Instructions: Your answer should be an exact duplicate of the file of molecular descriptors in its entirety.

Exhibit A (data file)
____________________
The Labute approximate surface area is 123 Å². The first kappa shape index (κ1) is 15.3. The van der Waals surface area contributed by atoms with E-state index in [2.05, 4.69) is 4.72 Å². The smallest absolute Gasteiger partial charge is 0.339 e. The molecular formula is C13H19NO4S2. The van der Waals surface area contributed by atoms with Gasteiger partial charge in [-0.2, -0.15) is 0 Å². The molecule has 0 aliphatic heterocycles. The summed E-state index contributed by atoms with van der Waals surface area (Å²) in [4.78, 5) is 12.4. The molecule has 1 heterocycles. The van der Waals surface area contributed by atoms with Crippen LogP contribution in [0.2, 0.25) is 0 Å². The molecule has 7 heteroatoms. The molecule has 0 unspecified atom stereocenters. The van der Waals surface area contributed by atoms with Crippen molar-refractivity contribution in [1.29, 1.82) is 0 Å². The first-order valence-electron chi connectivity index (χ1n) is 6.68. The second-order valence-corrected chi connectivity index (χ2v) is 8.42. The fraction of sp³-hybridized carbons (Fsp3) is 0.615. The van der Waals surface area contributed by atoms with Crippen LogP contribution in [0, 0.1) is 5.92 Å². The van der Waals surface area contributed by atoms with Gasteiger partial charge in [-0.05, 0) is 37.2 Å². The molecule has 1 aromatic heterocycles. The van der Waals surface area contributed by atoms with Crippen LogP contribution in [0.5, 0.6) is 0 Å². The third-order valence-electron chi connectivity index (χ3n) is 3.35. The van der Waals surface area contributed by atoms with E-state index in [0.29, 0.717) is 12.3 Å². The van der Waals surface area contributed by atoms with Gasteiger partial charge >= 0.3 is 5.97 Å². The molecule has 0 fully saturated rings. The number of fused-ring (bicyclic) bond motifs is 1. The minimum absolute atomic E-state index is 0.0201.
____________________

The Labute approximate surface area is 123 Å². The first kappa shape index (κ1) is 15.3. The van der Waals surface area contributed by atoms with E-state index in [2.05, 4.69) is 4.72 Å². The smallest absolute Gasteiger partial charge is 0.339 e. The molecular formula is C13H19NO4S2. The van der Waals surface area contributed by atoms with Gasteiger partial charge in [-0.2, -0.15) is 0 Å². The molecule has 0 aliphatic heterocycles. The summed E-state index contributed by atoms with van der Waals surface area (Å²) in [4.78, 5) is 12.4. The molecule has 1 heterocycles. The van der Waals surface area contributed by atoms with Crippen LogP contribution in [0.2, 0.25) is 0 Å². The molecule has 7 heteroatoms. The molecule has 0 unspecified atom stereocenters. The van der Waals surface area contributed by atoms with Crippen molar-refractivity contribution in [1.29, 1.82) is 0 Å². The first-order valence-electron chi connectivity index (χ1n) is 6.68. The second-order valence-corrected chi connectivity index (χ2v) is 8.42. The fraction of sp³-hybridized carbons (Fsp3) is 0.615. The van der Waals surface area contributed by atoms with Crippen LogP contribution in [0, 0.1) is 5.92 Å². The van der Waals surface area contributed by atoms with Gasteiger partial charge in [-0.05, 0) is 37.2 Å². The molecule has 1 aromatic heterocycles. The van der Waals surface area contributed by atoms with Crippen LogP contribution in [0.5, 0.6) is 0 Å². The third-order valence-electron chi connectivity index (χ3n) is 3.35. The van der Waals surface area contributed by atoms with E-state index in [0.29, 0.717) is 12.3 Å². The van der Waals surface area contributed by atoms with Gasteiger partial charge >= 0.3 is 5.97 Å². The molecule has 0 fully saturated rings. The number of fused-ring (bicyclic) bond motifs is 1. The minimum absolute atomic E-state index is 0.0201.